The H. L. Hunley: The Secret Hope of the Confederacy On the evening of February 17, 1864, the Confederacy H. L. Hunley sank the USS
Housatonic and became the first submarine in world history to sink an enemy ship. Not until World War I "half a century later” would a submarine again accomplish such a feat. But also perishing that moonlit night, vanishing beneath the cold Atlantic waters off Charleston, South Carolina, was the Hunley and her entire crew of eight
War, Technology, and Experience aboard the USS Monitor The experience of the men
aboard the Monitor and their reactions to the thrills and dangers that accompanied the new machine. The invention surrounded men with iron and threatened their heroism, their self-image as warriors, even their lives
USS Monitor , a 987-ton armored turret gunboat, was built at New York to the design of John Ericsson . She was the first of what became a large number of "monitors" in the United States and other navies. Commissioned on 25 February 1862, she soon was underway for Hampton Roads, Virginia. Monitor arrived there on 9 March, and was immediately sent into action against the
Confederate ironclad Virginia , which had sunk two U.S. Navy ships the previous day . The resulting battle , the first between iron-armored warships, was a tactical draw.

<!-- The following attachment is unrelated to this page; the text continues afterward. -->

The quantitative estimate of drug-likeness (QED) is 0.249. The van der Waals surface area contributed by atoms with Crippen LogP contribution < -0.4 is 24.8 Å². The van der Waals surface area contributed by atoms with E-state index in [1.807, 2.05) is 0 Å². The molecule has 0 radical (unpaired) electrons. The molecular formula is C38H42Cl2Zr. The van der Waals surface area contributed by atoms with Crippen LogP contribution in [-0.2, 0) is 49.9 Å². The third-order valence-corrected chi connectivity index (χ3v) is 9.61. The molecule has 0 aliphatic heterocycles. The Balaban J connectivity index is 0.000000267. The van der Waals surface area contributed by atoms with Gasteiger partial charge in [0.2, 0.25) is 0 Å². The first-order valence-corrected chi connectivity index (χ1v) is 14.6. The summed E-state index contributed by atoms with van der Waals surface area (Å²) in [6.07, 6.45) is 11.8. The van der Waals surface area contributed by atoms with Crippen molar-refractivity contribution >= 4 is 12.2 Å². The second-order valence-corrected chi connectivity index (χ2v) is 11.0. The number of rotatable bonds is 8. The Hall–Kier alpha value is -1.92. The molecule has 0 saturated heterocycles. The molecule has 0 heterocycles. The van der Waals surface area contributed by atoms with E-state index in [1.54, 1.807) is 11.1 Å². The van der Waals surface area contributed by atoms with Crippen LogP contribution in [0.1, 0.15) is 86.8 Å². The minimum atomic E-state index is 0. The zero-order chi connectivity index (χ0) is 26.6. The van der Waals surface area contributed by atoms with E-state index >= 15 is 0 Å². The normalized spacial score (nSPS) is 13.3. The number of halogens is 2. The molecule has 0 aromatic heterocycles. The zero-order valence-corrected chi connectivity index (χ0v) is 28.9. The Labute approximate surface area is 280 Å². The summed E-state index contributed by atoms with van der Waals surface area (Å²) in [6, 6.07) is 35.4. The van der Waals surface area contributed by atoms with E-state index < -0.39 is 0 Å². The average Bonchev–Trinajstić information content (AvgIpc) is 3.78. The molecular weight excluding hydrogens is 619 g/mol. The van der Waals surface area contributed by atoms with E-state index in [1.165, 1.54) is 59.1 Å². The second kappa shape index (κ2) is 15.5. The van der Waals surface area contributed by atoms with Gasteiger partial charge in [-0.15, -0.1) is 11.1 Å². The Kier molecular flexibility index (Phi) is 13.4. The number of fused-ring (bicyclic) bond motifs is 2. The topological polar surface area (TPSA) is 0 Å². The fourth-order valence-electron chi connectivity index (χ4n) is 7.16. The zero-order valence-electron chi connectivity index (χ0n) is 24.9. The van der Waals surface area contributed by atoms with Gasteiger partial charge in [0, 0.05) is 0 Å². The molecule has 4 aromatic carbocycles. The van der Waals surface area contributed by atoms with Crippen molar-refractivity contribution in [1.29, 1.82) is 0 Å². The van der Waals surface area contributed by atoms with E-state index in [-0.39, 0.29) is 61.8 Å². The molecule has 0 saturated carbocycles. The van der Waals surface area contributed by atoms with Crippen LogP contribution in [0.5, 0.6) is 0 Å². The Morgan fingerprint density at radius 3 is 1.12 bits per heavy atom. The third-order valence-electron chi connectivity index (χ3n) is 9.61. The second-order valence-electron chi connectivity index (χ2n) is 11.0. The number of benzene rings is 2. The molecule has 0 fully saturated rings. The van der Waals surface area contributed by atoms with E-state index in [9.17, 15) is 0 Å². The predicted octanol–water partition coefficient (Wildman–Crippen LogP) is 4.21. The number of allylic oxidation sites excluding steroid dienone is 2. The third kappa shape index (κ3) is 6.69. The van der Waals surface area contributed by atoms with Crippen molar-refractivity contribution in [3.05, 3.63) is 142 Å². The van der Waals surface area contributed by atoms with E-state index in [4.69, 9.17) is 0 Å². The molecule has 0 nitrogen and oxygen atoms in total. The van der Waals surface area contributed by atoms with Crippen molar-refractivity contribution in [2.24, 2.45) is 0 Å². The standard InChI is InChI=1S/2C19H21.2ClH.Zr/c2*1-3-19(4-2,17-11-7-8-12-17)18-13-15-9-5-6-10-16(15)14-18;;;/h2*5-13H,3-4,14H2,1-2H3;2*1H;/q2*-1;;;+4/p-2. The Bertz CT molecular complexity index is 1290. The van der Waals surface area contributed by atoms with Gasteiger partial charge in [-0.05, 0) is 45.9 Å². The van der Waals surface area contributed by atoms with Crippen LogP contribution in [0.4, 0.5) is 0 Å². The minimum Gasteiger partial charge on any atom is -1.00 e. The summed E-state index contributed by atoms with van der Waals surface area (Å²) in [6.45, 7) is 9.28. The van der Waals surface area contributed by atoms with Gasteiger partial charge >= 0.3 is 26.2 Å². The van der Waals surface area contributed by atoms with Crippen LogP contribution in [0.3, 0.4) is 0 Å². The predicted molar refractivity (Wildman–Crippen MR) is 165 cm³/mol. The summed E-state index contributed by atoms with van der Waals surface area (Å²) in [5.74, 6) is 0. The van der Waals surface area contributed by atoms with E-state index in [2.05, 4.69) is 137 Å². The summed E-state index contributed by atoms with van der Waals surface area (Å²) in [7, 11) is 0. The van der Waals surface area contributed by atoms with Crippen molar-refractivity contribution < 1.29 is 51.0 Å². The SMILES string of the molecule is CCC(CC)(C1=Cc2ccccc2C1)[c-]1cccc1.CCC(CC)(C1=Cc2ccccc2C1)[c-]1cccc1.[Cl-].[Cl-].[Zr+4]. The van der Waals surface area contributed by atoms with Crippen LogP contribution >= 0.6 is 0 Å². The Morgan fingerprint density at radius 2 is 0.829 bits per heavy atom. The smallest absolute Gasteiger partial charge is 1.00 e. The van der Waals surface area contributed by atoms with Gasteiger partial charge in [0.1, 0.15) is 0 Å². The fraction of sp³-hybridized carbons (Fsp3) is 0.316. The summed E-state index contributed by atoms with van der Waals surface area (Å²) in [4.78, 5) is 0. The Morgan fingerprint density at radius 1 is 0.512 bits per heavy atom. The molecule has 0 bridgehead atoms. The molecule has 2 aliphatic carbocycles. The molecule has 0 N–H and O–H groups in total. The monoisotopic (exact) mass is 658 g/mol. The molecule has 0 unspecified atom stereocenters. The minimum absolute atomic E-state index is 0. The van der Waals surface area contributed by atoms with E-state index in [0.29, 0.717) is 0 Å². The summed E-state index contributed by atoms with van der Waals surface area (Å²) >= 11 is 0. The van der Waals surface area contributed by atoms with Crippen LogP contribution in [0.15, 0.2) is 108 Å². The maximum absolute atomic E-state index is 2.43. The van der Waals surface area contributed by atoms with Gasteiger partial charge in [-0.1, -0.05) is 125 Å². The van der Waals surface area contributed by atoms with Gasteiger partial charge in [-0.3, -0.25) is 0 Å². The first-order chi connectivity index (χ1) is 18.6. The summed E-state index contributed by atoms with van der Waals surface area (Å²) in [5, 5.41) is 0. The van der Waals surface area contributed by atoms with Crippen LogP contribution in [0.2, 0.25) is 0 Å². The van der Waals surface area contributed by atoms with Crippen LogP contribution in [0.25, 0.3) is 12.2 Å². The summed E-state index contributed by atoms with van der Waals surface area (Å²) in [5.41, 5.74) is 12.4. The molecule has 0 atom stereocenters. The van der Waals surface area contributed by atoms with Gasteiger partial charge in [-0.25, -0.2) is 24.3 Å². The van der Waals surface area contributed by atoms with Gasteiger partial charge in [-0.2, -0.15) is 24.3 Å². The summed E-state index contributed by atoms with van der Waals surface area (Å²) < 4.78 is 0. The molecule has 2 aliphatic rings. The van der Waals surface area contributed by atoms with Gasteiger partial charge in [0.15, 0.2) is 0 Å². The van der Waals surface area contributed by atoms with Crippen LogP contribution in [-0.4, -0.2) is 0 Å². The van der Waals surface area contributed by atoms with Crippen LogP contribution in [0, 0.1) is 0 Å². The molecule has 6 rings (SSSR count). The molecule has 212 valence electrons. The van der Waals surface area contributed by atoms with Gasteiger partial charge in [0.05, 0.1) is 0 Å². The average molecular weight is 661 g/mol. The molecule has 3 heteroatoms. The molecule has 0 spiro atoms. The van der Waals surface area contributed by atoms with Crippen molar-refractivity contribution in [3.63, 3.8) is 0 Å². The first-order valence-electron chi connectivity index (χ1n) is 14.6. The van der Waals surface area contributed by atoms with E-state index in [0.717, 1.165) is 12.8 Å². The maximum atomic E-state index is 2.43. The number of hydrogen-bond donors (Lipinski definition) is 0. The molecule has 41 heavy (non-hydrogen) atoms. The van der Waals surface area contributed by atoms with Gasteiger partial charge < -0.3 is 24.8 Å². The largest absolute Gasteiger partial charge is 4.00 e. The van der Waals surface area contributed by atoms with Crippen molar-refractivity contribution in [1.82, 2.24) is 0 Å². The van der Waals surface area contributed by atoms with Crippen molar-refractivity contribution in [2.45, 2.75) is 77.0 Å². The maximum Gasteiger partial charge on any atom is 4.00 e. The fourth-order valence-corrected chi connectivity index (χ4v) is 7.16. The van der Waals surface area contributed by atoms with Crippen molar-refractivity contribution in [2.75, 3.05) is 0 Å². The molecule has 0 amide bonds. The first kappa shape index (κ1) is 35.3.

However, USS Monitor prevented the CSS Virginia from gaining control of Hampton Roads and thus preserved the Federal blockade of the Norfolk area.
Following this historic action, Monitor remained in the Hampton Roads area and, in mid-1862 was actively employed along the James River in support of the Army's Peninsular Campaign. In late December 1862, Monitor was ordered south for further operations. Caught in a storm off Cape Hatteras, she foundered on 31 December. Her wreck was
discovered in 1974 and is now a marine sanctuary.
USS Monitor 's
construction resulted from a study of ironclad warships mandated by the Congress in July 1861, as the Civil War moved rapidly from crisis to serious armed
conflict. During August and September the study board's members, Commodores Joseph Smith and Hiram Paulding and Commander Charles H. Davis, reviewed seventeen proposals and selected three for construction. Two were relatively conventional designs and became USS New Ironsides and USS Galena . The third, unconventional in virtually every way, became the Monitor .